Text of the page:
French Hotel Supply 2012, It’s Draining Faster

From the annual analysis of the French hotel supply conducted by MKG Hospitality, on 1st January 2012, France counts less than 18,500 classified hotels for a total number of less than 648,000 rooms. This last figure sees a net loss of 6,400 hotel rooms.

The constant shrinkage of the French hotel supply is mainly due to the decrease within the Economy independent-hotel category (1* and 2*). In this category alone, there are 634 fewer hotels and 12,300 fewer rooms than last year. The new supply coming mostly from hotel chains is not sufficient to compensate the losses. It is getting increasingly difficult to launch new construction projects and to compete with long-stay residences.

The overall shrinkage of France’s capacity to accommodate foreigners means that international clients might relocate to countries better equipped than France. The industry calls for a realistic and dynamic tourist strategy in favor of new constructions and new hotel concepts.

While restructuring the hotel supply appears to be necessary to meet the needs of a hotel supply that has been revived by improved quality, the void left behind as obsolete hotels (or hotels that are out of the market) disappear is no longer successfully being replaced by a new supply. The detailed analysis of the hotel supply carried out for the entire country by the database at MKG Hospitality shows a national supply that has shrunk by 1%, to drop below the 648,000 room mark. A net balance of another 6,385 rooms disappeared from the inventory. This loss may be added to the 8,500 rooms lost the previous year. With this new deterioration, France’s global supply is returning to its volume of a decade ago, in the midst of the 9-11 crisis.

This situation is explained by to the sharp decrease of the independent hotel supply that shrank by 2% (or 7,300 fewer rooms). This happened at a time when the usual dynamism of the chain-hotel supply is slowed by difficulty of bringing a new supply out of the ground and pursuing the cleaning of certain franchise brand chains. In the end, the chain supply grew by fewer than 1,000 rooms in all.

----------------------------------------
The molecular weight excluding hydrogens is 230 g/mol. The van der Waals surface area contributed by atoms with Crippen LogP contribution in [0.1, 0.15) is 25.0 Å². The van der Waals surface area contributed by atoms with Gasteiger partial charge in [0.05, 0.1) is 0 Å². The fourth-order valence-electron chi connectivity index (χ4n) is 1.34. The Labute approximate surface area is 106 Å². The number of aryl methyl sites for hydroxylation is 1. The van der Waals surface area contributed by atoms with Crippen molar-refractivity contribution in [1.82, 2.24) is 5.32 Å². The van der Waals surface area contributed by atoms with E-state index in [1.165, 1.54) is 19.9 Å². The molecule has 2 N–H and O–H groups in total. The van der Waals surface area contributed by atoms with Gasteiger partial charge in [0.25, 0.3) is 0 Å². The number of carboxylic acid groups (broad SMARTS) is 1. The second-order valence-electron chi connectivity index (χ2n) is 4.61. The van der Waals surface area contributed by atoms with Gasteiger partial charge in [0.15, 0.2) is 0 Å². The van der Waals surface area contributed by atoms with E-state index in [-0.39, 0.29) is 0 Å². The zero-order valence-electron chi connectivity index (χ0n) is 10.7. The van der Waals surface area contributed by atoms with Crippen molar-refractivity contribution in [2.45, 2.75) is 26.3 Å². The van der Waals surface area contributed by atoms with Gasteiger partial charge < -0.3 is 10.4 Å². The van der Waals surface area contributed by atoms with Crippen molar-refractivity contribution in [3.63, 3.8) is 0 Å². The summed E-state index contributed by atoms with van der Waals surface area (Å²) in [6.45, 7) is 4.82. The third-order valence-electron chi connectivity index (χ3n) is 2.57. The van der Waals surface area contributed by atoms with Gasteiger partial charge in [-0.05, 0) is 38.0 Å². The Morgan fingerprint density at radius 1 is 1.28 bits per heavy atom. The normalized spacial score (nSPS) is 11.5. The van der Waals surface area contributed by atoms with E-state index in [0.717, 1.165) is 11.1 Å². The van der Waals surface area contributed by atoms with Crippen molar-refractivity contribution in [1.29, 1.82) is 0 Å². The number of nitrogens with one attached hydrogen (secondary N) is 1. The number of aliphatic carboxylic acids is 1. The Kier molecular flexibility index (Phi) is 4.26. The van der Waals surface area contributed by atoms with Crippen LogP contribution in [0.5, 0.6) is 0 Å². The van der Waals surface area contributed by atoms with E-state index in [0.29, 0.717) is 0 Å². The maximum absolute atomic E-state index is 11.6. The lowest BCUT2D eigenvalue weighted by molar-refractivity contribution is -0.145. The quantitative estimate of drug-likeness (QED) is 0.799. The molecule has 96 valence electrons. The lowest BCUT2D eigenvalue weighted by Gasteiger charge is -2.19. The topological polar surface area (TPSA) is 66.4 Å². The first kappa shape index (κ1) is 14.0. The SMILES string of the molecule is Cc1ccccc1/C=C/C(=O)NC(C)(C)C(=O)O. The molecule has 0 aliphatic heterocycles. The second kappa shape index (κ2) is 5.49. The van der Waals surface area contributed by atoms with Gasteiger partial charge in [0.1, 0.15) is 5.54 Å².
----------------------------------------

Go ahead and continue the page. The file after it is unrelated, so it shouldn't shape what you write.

The economic crisis, the cost of marketing, and consumer expectations have undermined the profitability of a growing number of economy hotels that are paying the high price with a net drain of 634 hotels and 12,300 rooms – a record loss.

However, the slump in the independent hotel sector does not condemn all operations. The same inventory also shows that growth in the independent supply is very significant in the three, four, and, five-star categories, which together experienced net growth of more than 5,000 rooms. This movement is the continuation of the decade-long trend that marks the return of independent hoteliers to there are of expertise: full service hotels in city centers.

Moreover, hotel groups have decided to place franchising amongst their developmental priorities. Due to internal movements between chains, the growing power of franchisees in the supplies of corporate chains is not visible in the figures representing global growth. Growth, even marginal, for chain hotels on a shrinking global market allows them to cross another threshold of market share. Today, more than 43% of the global supply operates under a hotel brand, and certainly more than 50% if we add the main consortia, which require the flying of their banner.

The analysis of the global lodging supply in France is pertinent only to classified hotels. However is they are not the only ones to address a commercial clientele. Parallel types of accommodations are increasingly poaching on these markets. Tax incentives remain strong for stimulating investments in new tourism residences and especially urban residences which have the advantage of being less seasonal. Despite the succession of high profile failures of operators such as Mona Lisa, Maison de Biarritz and Residhotel, real estate promotion is doing well: Adagio by Pierre&Vacances/Accor, Citadines, Appart’City, Park&Suites, Odalys City, Cerise by Exhore and Hipark are all multiplying their openings. While the tension with hoteliers may have subsided, it is clear that the residence-hotel model is absorbing a significant share of developers’ resources as they focus less on the hotel industry.

“It is urgent to sound the alarm when the situation is going from worse to worst at an accelerated pace”, comments Georges Panayotis, President & CEO of MKG Group.“One should not be sorry about the restructuring of the French hotel supply that is taking place. However, one should be sorry about the measures taken in the past to protect independent hotels against the so-called ‘invasion’ of hotel chains have only slowed down the conversion of hotels that cannot bear the new economic situation, without preparing for the future. It is urgent to create a newly-built hotel supply, financed by independent or institutional investors. One might be used to thinking that it is impossible to relocate jobs in tourism, but in the end, the result is the same if the clientele opts for other destinations, due to lack of available rooms, as it is already the case in Paris during large MICE events.”

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